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Hospital patient restraint more likely with poor nursing skill mix


Having enough registered nurses on a hospital ward may reduce the use of patient restraining devices, according to a US study.

Researchers found a “strong negative correlation” between nursing skill mix and “undesirable” use of physical restraint, such as belts, bedrails and other devices.

“Type of nursing staff, not just the number of staff per patient, can be important”

Vincent Staggs

The findings indicated that their use may be reduced by ensuring that the nursing staff includes a sufficient number of registered nurses, said lead study author Dr Vincent Staggs, from the Children’s Mercy Hospital and the University of Missouri-Kansas City.

The researchers evaluated information on both restraints and nurse staffing levels, which was collected by a national nursing quality database between 2006 and 2010.

It involved 869 US hospitals and more than 923,000 patients, including the proportion of nursing units’ total nursing care hours worked by registered nurses.

Restraints were used on 1.6% of patients. In around half of cases restraint was used to prevent them from falling.

The higher the average percent of registered nurses on a shift, the less likely it was that restraint would be used, said the researchers in the Journal of General Internal Medicine.

When a unit’s percentage of registered nurses was low or very low relative to its average, the odds of restraint were 11% and 18% higher, respectively, and the odds of fall prevention restraint were 9% and 16% higher.

Children’s Mercy Hospital and the University of Missouri-Kansas City

Use of patient restraint linked to nursing skill mix

Vincent Staggs

The researchers suggested that the proportion of nursing care provided by the registered nurses mix, rather than the total staffing level, was the more important predictor of restraint use.

Dr Staggs said: “The findings suggest that patient care quality may suffer when unit staffing models cannot respond to changes in patient volume or registered nurse availability except by increasing the hours of staff who are not registered nurses.

“This is further evidence that the type of nursing staff, not just the number of staff per patient, can be important for patient outcomes,” he said.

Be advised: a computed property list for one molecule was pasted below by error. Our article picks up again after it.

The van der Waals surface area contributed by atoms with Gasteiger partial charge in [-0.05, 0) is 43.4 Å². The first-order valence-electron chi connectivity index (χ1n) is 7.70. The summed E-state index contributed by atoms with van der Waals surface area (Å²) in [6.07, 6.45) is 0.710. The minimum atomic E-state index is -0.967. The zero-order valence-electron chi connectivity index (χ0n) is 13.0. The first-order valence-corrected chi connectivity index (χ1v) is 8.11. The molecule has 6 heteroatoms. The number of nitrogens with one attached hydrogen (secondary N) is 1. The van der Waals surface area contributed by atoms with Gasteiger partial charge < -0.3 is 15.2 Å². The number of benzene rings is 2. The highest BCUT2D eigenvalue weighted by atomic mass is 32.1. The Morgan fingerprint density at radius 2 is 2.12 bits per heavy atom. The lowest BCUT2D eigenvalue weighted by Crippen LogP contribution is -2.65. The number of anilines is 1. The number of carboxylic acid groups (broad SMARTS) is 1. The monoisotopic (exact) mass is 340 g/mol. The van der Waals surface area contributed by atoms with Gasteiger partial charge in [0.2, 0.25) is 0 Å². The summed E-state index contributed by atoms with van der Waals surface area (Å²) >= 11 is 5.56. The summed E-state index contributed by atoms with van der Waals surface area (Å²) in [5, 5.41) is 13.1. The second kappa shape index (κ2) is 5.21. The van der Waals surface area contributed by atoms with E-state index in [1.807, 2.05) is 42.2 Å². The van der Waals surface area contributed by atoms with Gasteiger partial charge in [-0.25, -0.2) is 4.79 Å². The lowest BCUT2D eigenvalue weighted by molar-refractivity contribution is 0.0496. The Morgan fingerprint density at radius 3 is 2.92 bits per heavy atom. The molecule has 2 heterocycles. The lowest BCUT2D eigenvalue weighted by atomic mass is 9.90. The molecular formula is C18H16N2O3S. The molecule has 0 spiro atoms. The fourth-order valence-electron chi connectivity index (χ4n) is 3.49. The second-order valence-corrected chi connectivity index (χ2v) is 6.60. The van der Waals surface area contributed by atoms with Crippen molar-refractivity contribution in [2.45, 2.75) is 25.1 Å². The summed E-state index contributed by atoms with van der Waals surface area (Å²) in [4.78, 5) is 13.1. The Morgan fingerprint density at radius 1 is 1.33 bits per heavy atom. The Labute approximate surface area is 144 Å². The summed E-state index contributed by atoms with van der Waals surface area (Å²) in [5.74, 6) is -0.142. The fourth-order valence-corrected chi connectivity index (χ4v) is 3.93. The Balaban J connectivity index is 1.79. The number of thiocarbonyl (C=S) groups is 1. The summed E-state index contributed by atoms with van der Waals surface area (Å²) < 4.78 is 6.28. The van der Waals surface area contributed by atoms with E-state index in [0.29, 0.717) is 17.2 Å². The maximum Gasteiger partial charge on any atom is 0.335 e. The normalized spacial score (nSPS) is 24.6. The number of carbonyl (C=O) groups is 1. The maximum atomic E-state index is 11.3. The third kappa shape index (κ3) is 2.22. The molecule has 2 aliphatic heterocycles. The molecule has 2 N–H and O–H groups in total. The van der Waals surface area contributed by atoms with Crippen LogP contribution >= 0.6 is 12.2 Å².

Readers' comments (6)

  • Let's have one to one nursing shall we then the risk of falls will be nil

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  • What about the high rate of staff assaults when restraint doesn't happen? What about bias stats that indirectly support corporate untruth and assaults on staff? Is this another blame the staff and not bad management who use cost cutting under the guise of patient safety and not safe staff. Let me bring it home to everybody safer staffing doesn't necessarily equate safe staff and patient safety doesnt necessarily stop unsafe cost cutting.

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  • Steve Ford when some one runs at you've with a knife or a weapon then write something intelligent about skill mix & numbers. In situations of human free will most simply do there best. The question you should be asking is why government and NHS Management are hiding cost cutting, not necessarily leading to lack of skill but not having appropriate patients in the appropriate place with over worked staff and a business environment where it's okay to assault staff?

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  • The title should perhaps read, 'researchers and corporate reputation misusing safeguarding to support assaults on frontline care workers (the figures of assaults on staff continue to rise) - how care institutions scape goat vulnerable staff due to lack of regular numbers & used as a tool to promote indirect management violence against staff to lessen safe employee rights and cut costs. Also you fail to report the number of protests in America due to increasing safe staffing issues. Steve you don't seem to report on Washington D.C. Staff are fed up with the propaganda and the likes of Norman Lamb don't particularly have a good reputation amongst the frontline but corporate management seem to love him. Big news to your ego Norman is to whether you're are being used by a corporate agenda that continues to attack the frontline. It's not about education its about brain washing the frontline into total submission by a historical weak self congratulating NHS corporate managment. Whilst nurses continue to get hurt on the frontline and teams struggle, corporate management continue attedning delusional award ceremonies whilst sipping on champagne - YOU SHOULD BE ASHAMED OF YOURSELVES.

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  • No response from DoH? NHS England? Did you ask for one? Going by the article this research falls under the general title of "stating the bleedin' obvious". Of course the bigger question is why the NHS is tolerating a situation where the evidence pointing to the need for adequate skilled staffing at the appropriate level is just being ignored.

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  • michael stone

    I'm not paying much attention at the moment - but, I suspect that the CQC inspections re 'use of restraint' probably do NOT pay much attention to how many staff are available, or to the staff mix: I'm guessing the CQC inspects mainly against a measure based on 'is restraint unreasonably infringing the 'human rights' of the patient'.

    Which I accept is tricky, if you are a staff member, and there simply are not enough of you.

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